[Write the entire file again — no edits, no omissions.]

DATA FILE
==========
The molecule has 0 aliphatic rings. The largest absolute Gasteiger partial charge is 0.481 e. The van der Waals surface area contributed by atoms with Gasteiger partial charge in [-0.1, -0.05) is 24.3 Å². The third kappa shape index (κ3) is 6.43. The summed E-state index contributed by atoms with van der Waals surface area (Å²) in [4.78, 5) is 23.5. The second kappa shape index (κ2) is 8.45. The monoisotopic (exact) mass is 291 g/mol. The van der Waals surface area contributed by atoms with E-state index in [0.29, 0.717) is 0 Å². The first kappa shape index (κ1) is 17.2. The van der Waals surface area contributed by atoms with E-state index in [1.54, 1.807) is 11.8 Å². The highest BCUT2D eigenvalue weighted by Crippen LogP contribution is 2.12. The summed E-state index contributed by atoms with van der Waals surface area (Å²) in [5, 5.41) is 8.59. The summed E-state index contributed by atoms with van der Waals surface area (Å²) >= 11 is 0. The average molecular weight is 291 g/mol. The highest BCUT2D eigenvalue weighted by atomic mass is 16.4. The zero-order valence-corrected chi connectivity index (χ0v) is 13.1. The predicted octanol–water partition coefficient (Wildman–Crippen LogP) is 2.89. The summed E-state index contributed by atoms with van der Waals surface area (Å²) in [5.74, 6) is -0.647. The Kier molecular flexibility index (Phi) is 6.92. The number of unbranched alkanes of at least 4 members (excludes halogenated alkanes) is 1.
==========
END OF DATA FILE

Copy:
The molecule has 0 aliphatic rings. The largest absolute Gasteiger partial charge is 0.481 e. The van der Waals surface area contributed by atoms with Gasteiger partial charge in [-0.1, -0.05) is 24.3 Å². The third kappa shape index (κ3) is 6.43. The summed E-state index contributed by atoms with van der Waals surface area (Å²) in [4.78, 5) is 23.5. The second kappa shape index (κ2) is 8.45. The monoisotopic (exact) mass is 291 g/mol. The van der Waals surface area contributed by atoms with E-state index in [0.29, 0.717) is 0 Å². The first kappa shape index (κ1) is 17.2. The van der Waals surface area contributed by atoms with E-state index in [1.54, 1.807) is 11.8 Å². The highest BCUT2D eigenvalue weighted by Crippen LogP contribution is 2.12. The summed E-state index contributed by atoms with van der Waals surface area (Å²) in [5, 5.41) is 8.59. The summed E-state index contributed by atoms with van der Waals surface area (Å²) >= 11 is 0. The average molecular weight is 291 g/mol. The highest BCUT2D eigenvalue weighted by atomic mass is 16.4. The zero-order valence-corrected chi connectivity index (χ0v) is 13.1. The predicted octanol–water partition coefficient (Wildman–Crippen LogP) is 2.89. The summed E-state index contributed by atoms with van der Waals surface area (Å²) in [5.74, 6) is -0.647. The Kier molecular flexibility index (Phi) is 6.92. The number of unbranched alkanes of at least 4 members (excludes halogenated alkanes) is 1.